- - - - - - - - - - - - - - - - - - - - - - - - - - - - - - - -

POTATOES 800 -300 400 500 370**

- - - - - - - - - - - - - - - - - - - - - - - - - - - - - - - -

HAY/GRASS 300 500 0 100 240

= = = = = = = = = = = = = = = = = = = = = = = == =

You should PLANT POTATOES EVERY YEAR. In any one year you’ll either make 800, lose 300, make 400, or make 500 …but over the years, you’ll average $370 of profits.


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A PAYOFF TABLE ILLUSTRATIONUNDER RISK (FACTUAL PROBABILITY)

EXPECTED PROFITS $ / ACRE

PROBABILITY INFORMATION COMES FROM RELIABLE (FACTUAL) SOURCES

WEATHER BUREAU HISTORY = Normal 35%, Wet 30%, Dry 15%, Violent 20%

STATES OF NATURE / ENVIRONMENTAL SCENARIOS

ALTERNATIVE CROPSNORMALWETDRYVIOLENT EXPECTED

WEIGHTS .35 .30 .15 .20 VALUES

= = = = = = = = = = = = = = = = = = = = = = =

CORN $ 900 450 -800 250 $ 380**

- - - - - - - - - - - - - - - - - - - - - - - - - - - - - - - -

POTATOES 800 -300 400 500 350

- - - - - - - - - - - - - - - - - - - - - - - - - - - - - - - -

HAY/GRASS 300 500 0 100 275

= = = = = = = = = = = = = = = = = = = = = = =

You should PLANT CORN EVERY YEAR. In any one year you’ll either make 900, make 450, lose 800 or make 250 …but over the years, you’ll average $380 of profits.


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A PAYOFF TABLE ILLUSTRATIONUNDER RISK (WHAT IS THE VALUE OF PERFECT INFORMATION?)

WE KNOW ONLY GOD CONTROLS THE WEATHER, BUT IF WE HAD PERFECT PREDICTION EACH YEAR, WE’D KNOW EXACTLY WHAT THE WEATHER WOULD BE AND WHAT WE SHOULD PLANT. WE’D HAVE NORMAL CONDITIONS 35% OF THE TIME, AND DURING THOSE TIMES, WE’D PLANT CORN. 30% OF THE TIME IT WOULD BE WET AND WE’D PLANT HAY, ETC.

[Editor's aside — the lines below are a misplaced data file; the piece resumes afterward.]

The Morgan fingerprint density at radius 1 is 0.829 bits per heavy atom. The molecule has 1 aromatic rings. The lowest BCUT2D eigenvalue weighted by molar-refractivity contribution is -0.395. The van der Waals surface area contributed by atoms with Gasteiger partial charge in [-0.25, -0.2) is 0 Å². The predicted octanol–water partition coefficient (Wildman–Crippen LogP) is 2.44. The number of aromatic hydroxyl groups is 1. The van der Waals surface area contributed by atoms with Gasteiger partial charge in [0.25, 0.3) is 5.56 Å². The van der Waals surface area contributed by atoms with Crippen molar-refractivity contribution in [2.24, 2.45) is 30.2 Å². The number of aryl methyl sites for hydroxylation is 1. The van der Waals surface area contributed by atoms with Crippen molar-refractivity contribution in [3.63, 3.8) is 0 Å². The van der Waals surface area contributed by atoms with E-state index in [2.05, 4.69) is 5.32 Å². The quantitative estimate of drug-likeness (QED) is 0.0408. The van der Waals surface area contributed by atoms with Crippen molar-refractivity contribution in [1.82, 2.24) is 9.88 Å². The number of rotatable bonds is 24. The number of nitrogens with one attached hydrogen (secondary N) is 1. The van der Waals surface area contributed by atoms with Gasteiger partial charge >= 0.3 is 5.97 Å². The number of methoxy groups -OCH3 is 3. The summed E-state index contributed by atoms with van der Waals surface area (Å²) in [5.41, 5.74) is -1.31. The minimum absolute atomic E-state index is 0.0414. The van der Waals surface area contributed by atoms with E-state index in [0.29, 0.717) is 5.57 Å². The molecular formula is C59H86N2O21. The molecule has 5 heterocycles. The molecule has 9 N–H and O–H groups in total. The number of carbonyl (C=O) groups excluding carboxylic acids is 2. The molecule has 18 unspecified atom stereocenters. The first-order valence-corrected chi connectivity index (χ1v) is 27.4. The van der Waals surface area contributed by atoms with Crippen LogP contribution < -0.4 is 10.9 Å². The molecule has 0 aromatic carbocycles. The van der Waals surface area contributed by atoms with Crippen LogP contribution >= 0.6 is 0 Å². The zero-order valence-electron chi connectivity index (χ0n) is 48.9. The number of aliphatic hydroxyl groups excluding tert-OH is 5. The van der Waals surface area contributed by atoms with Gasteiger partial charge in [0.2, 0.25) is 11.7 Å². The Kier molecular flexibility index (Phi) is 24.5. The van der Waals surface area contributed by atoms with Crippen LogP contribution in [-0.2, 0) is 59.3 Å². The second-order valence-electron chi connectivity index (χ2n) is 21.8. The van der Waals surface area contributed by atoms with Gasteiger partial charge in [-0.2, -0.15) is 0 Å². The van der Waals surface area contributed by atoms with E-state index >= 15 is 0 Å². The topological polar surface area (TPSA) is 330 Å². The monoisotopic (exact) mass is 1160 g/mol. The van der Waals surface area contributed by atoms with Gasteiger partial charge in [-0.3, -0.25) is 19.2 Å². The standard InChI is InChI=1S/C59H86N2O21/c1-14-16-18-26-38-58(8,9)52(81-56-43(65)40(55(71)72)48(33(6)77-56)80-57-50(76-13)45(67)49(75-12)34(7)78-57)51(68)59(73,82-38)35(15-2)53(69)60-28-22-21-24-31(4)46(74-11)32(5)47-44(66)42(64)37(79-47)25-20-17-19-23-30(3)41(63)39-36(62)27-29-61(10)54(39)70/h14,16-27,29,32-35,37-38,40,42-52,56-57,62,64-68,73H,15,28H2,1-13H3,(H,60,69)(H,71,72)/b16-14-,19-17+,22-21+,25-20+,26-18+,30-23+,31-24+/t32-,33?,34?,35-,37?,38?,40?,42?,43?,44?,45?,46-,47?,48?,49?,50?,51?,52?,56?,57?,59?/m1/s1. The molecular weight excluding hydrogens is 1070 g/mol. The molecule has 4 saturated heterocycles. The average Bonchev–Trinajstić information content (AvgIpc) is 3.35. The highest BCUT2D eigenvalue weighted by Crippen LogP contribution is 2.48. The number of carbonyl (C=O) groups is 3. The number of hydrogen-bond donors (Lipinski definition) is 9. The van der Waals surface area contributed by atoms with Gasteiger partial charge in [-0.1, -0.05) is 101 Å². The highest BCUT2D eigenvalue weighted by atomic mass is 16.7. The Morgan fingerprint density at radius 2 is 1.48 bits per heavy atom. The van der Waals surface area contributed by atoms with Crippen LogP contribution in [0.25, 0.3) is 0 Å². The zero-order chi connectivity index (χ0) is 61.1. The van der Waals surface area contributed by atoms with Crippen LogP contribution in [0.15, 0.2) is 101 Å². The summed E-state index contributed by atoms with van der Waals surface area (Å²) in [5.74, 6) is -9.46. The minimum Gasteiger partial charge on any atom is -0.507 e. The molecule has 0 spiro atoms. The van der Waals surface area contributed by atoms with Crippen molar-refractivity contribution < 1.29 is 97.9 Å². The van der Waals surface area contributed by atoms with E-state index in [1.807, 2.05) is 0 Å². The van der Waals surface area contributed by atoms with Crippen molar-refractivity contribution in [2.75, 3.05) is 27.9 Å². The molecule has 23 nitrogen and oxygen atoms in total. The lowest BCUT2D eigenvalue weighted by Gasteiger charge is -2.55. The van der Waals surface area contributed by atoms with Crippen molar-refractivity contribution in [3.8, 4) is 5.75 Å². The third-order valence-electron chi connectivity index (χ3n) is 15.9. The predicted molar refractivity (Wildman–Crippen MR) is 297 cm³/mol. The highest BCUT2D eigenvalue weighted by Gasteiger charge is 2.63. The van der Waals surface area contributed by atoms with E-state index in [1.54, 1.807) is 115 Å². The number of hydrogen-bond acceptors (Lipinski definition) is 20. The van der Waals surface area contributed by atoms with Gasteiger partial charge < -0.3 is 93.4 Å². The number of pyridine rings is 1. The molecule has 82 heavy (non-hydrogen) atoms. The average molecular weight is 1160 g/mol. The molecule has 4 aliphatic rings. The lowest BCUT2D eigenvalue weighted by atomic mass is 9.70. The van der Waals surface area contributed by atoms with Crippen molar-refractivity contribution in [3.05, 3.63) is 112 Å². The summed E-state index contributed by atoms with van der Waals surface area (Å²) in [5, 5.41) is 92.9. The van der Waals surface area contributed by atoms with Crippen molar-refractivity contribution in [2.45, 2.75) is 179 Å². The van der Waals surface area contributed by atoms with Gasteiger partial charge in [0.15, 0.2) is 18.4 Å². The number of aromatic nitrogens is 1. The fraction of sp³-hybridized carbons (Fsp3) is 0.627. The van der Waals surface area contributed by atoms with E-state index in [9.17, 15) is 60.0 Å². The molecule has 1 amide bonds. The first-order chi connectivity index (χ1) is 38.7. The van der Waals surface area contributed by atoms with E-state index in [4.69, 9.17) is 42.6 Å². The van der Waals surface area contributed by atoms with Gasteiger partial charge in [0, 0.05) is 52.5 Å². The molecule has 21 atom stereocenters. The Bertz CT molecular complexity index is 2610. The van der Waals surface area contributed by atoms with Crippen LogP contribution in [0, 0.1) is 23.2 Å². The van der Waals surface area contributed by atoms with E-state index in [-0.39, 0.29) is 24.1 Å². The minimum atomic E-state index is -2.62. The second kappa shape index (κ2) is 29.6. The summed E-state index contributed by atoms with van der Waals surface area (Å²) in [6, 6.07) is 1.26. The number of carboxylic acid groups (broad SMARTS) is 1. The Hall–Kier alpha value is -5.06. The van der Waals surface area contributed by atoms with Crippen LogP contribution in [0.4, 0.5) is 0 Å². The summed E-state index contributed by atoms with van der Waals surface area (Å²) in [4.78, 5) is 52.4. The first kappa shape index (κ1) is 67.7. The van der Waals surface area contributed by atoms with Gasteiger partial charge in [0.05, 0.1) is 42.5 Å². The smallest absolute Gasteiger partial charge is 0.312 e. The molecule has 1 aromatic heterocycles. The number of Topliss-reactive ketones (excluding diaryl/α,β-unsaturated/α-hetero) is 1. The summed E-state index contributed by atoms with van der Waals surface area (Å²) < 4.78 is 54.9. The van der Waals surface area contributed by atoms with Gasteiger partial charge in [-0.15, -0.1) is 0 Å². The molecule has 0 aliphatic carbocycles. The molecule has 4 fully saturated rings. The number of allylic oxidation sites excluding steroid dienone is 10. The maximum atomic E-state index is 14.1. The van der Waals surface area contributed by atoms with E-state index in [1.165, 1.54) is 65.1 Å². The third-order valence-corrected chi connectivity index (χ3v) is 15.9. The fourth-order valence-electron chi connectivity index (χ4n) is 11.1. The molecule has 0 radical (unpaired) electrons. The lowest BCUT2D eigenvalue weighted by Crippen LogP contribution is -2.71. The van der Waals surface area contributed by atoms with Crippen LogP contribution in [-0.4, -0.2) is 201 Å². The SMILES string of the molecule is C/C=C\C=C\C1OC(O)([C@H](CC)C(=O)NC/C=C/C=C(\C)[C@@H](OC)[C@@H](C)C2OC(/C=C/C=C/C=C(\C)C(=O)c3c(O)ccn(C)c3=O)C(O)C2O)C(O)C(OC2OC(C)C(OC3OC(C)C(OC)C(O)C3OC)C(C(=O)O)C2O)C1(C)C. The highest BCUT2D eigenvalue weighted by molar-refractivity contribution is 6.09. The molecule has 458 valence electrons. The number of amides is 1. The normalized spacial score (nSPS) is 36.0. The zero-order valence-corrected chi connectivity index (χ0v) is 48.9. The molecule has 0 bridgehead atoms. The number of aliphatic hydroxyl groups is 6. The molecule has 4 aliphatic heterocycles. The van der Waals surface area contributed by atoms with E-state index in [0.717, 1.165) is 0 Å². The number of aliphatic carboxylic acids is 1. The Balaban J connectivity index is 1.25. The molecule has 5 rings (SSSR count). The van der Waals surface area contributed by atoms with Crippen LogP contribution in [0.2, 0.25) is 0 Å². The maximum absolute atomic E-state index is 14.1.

STATES OF NATURE / ENVIRONMENTAL SCENARIOS

ALTERNATIVE CROPSNORMALWETDRYVIOLENT EXPECTED

WEIGHTS .35 .30 .15 .20 VALUES

= = = = = = = = = = = = = = = = = = = = = = =

CORN $ 900 450 -800 250 $ 380**

POTATOES 800 -300 400500350

HAY/GRASS 300 500 0 100 275

= = = = = = = = = = = = = = = = = = = = = = =

Expected Profits given Perfect Information (EPPI) = $625.

Expected Value of Perfect Information (EVPI) = EPPI – EV = $625 –380 = $ 245

Therefore, you can increase your profits by up to $245 if you have a perfect weather forecast each spring.


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GROUP DECISION MAKING

ADVANTAGES

  • BROAD REPRESENTATION

  • TAPS EXPERTISE

  • MORE IDEAS GENERATED

  • EVALUATION OF OPTIONS

  • COORDINATION

  • HIGH ACCEPTANCE

    DISADVANTAGES

  • TIME CONSUMING

  • POSSIBLE INDECISIVENESS

  • COMPROMISE DECISIONS

  • DOMINATION BY A MEMBER

  • RISKY SHIFTS

  • GROUPTHINK


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GROUP DECISION MAKING ISSUESVROOM & YETTON (73)

  • TIME AVAILABILITY

  • TYPE OF PROBLEM OR TASK

  • AVAILABILITY OF INFORMATION

  • NEED FOR ACCEPTANCE OF DECISION

  • LEVEL OF TRUST

  • CAPABILITIES OF SUBORDINATES

  • LIKELIHIID OF CONFLICT


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PARTICIPATION IN DECISION MAKINGVROOM & YETTON (73)

LEADERS HAVE THREE DECISION MAKING STYLES

AUTOCRATIC

CONSULTIVE

PARTICIPATIVE

FACTORS AFFECTING CHOICE OF STYLE:

1. CHARACTERISTICS OF THE PROBLEM

HOW IMPORTANT IS THE QUALITY OF THE DECISION?

IS THE PROBLEM WELL-STRUCTUERED?

IS TIME CRITICAL?

HOW IMPORTANT IS SUBORDINATE COMMITMENT TO THE CHOICE?

2. CHARACTERISTICS OF THE MANAGER

DOES THE LEADER HAVE GOOD INFORMATION TO MAKE THE CHOICE?

3. CHARACTERISTICS OF SUBORDINATES

WILL SUBORDINATES ACCEPT THE LEADER’S DECISION?

DO SUBORDINATES SHARE THE ORGANIZATION’S GOALS?

IS CONFLICT LIKELY AMONG SUBORDINATES (OVER THE CHOICES)?

CAN THEY CONTRIBUTE GOOD INFORMATION TO MAKE THE CHOICE?


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VROOM’S DECISION STYLES

  • A1 YOU SOLVE THE PROBLEM YOURSELF, WITH YOUR OWN INFORMATION

  • A2 YOU OBTAIN INFORMATION FROM YOUR SUBORDINATES, THEN SOLVE THE PROBLEM YOURSELF

  • C1 YOU SHARE THE PROBLEM WITH YOUR SUBORDINATES INDIVIDUALLY, WITHOUT BRINGING THEM TOGETHER AS A GROUP. YOU CONSIDER THEIR IDEAS, THEN MAKE THE DECISION BY YOURSELF

  • C2 YOU SHARE THE PROBLEM WITH YOUR SUBORDINATES AS A GROUP, COLLECTIVELY GETTING THEIR IDEAS, THEN YOU MAKE THE DECISION BY YOURSELF